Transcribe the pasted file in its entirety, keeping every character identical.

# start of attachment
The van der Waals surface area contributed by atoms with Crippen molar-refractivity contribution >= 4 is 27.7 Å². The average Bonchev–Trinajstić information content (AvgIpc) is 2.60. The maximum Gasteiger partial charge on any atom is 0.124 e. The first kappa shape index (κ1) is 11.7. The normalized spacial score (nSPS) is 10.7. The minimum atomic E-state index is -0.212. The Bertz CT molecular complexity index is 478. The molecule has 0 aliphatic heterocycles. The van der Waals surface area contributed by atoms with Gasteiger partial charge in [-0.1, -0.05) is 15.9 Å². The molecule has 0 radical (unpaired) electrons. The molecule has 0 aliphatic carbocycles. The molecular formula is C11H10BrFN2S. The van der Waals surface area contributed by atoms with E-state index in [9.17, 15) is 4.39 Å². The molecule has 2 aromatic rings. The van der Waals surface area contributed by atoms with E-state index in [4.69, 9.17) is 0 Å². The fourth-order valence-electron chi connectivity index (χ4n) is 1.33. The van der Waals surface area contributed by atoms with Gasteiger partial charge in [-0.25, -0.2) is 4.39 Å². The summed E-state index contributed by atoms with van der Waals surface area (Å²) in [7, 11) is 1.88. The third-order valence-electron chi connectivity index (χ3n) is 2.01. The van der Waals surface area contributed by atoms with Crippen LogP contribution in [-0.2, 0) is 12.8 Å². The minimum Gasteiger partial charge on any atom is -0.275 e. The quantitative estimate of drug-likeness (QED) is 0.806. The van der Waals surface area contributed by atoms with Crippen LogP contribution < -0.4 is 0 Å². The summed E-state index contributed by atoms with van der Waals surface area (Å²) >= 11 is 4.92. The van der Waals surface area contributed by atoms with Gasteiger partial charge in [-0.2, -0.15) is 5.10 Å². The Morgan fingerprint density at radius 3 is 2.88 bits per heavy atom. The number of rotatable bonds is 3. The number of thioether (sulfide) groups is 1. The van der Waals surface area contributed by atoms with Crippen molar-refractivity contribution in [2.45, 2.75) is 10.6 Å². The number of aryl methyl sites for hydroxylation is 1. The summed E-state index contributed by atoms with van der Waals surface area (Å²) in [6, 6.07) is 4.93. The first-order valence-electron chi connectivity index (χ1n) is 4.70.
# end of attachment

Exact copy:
The van der Waals surface area contributed by atoms with Crippen molar-refractivity contribution >= 4 is 27.7 Å². The average Bonchev–Trinajstić information content (AvgIpc) is 2.60. The maximum Gasteiger partial charge on any atom is 0.124 e. The first kappa shape index (κ1) is 11.7. The normalized spacial score (nSPS) is 10.7. The minimum atomic E-state index is -0.212. The Bertz CT molecular complexity index is 478. The molecule has 0 aliphatic heterocycles. The van der Waals surface area contributed by atoms with Gasteiger partial charge in [-0.1, -0.05) is 15.9 Å². The molecule has 0 radical (unpaired) electrons. The molecule has 0 aliphatic carbocycles. The molecular formula is C11H10BrFN2S. The van der Waals surface area contributed by atoms with E-state index in [9.17, 15) is 4.39 Å². The molecule has 2 aromatic rings. The van der Waals surface area contributed by atoms with E-state index in [4.69, 9.17) is 0 Å². The fourth-order valence-electron chi connectivity index (χ4n) is 1.33. The van der Waals surface area contributed by atoms with Gasteiger partial charge in [-0.25, -0.2) is 4.39 Å². The summed E-state index contributed by atoms with van der Waals surface area (Å²) in [7, 11) is 1.88. The third-order valence-electron chi connectivity index (χ3n) is 2.01. The van der Waals surface area contributed by atoms with Crippen LogP contribution in [-0.2, 0) is 12.8 Å². The minimum Gasteiger partial charge on any atom is -0.275 e. The quantitative estimate of drug-likeness (QED) is 0.806. The van der Waals surface area contributed by atoms with Crippen LogP contribution < -0.4 is 0 Å². The summed E-state index contributed by atoms with van der Waals surface area (Å²) >= 11 is 4.92. The van der Waals surface area contributed by atoms with Gasteiger partial charge in [-0.2, -0.15) is 5.10 Å². The Morgan fingerprint density at radius 3 is 2.88 bits per heavy atom. The number of rotatable bonds is 3. The number of thioether (sulfide) groups is 1. The van der Waals surface area contributed by atoms with Crippen molar-refractivity contribution in [2.45, 2.75) is 10.6 Å². The number of aryl methyl sites for hydroxylation is 1. The summed E-state index contributed by atoms with van der Waals surface area (Å²) in [6, 6.07) is 4.93. The first-order valence-electron chi connectivity index (χ1n) is 4.70.